CHCMC's new Americorps members, Toluwalashe Davies and Pete Martin report back after spending a Saturday afternoon at Brower Park for this year's "It's My Park Day:" 

Brower Park is a true community park, as we found out when we turned out for "It’s My Park Day" this past Saturday, October 20. The event, organized by Friends of Brower Park, brought community members together to clean up the park, plant grass and flowers, and get to know each other. The beautiful weather enabled us to get a lot of raking and planting done, and there was a strong, shared sense of belonging. Everyone was friendly with each other, and there were a lot of positive interactions and teamwork. Since it was our first time at the event we didn’t know what to expect, but we enjoyed ourselves immensely as we got our hands dirty raking leaves, planting daffodils, and learning how to best use a shovel to dig the earth. Nobody had warned us that our muscles would be sore afterwards, but we were happy anyway to have put all our might into our duties for the day!

While there, we met many people who came out to help beautify their park just because they wanted to. We met nine-year-olds who wanted to help plant daffodils, a young girl who likes to sing and loves the earth and its worms, a lawyer who lives near the park and likes to give back to the community, an older lady who thought one of us looked a lot like a cousin of hers, and Phil, who is in charge of Friends of Brower Park. There were about 30 high school students, all helping with the clean-up and the flower planting, and they made the day fun, playing with each other while getting the work done. There were also a lot of adults there, leading by example, and showing the youth that activism does not end at a certain age. Crown Heights is indeed an amazing community of people who trying to make their neighborhood a better place, one daffodil at a time.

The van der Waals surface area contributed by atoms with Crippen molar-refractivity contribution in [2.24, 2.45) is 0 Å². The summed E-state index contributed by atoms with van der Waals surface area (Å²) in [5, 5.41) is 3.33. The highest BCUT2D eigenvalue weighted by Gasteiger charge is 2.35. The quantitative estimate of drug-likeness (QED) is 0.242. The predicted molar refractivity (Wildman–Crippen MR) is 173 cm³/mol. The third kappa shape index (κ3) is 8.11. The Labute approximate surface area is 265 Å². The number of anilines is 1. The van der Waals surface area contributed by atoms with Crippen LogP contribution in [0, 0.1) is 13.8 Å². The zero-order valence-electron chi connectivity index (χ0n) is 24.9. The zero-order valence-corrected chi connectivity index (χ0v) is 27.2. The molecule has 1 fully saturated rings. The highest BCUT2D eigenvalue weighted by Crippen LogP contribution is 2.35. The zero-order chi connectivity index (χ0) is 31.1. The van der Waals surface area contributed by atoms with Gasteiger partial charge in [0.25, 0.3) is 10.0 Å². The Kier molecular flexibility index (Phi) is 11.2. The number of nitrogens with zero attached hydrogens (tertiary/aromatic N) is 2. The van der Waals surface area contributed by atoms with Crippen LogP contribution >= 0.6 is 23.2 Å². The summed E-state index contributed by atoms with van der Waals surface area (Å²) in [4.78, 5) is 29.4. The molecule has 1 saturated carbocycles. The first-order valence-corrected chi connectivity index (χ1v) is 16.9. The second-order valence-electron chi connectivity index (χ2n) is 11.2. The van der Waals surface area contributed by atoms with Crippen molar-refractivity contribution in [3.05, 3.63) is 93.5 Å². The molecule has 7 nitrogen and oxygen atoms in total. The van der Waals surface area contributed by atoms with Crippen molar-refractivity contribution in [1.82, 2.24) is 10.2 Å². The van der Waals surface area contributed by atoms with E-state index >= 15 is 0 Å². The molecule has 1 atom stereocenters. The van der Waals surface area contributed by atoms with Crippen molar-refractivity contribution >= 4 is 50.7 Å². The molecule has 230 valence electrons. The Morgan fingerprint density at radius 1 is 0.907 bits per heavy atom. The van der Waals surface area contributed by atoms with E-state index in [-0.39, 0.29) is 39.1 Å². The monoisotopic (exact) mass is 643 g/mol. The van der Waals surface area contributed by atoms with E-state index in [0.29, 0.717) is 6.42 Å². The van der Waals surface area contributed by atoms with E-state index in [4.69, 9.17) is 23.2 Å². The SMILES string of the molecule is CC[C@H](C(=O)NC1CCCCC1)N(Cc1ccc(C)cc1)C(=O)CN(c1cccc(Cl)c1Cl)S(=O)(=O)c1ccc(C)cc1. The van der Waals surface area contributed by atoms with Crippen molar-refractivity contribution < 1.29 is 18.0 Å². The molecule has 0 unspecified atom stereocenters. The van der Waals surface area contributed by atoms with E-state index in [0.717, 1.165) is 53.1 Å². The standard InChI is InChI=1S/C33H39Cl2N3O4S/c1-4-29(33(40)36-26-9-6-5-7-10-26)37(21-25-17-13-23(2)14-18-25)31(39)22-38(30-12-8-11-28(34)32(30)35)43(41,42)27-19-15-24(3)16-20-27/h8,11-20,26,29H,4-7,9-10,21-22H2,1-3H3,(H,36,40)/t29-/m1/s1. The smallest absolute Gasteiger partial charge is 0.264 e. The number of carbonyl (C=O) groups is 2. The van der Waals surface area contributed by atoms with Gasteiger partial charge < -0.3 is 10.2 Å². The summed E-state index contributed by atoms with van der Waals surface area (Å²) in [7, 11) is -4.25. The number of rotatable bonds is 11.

Shooting Response TODAY!


Wednesday, October 24, 2012

Meet Make It Happen! and its founder, Brandon Gibson




Interview with Brandon Gibson
Avodah Americorps Member Ariana Siegel sat down with Brandon Gibson to talk about Make It Happen! an OVC (Office of Victims of Crime) funded program run in partnership with the Center for Court Innovation's Domestic Violence department. 

AS: So, tell us about “Make It Happen!”
BG: Make it happen is a program geared towards helping young men of color between the ages of 16 and 24 overcome experiences with violence, and succeed in spite of those experiences.
The program consists of two main components: individual sessions and group meetings. The individual sessions occur before the group first meets. In the individual sessions I work on forming a trusting relationship with the participant, and from there we talk about their past, my past, what their goals are, how they want to go about obtaining those goals. Then when the group gets together, we meet specifically to talk about issues relating to manhood, identity, community, gender equality and other relevant social issues.

AS: How was Make It Happen! created?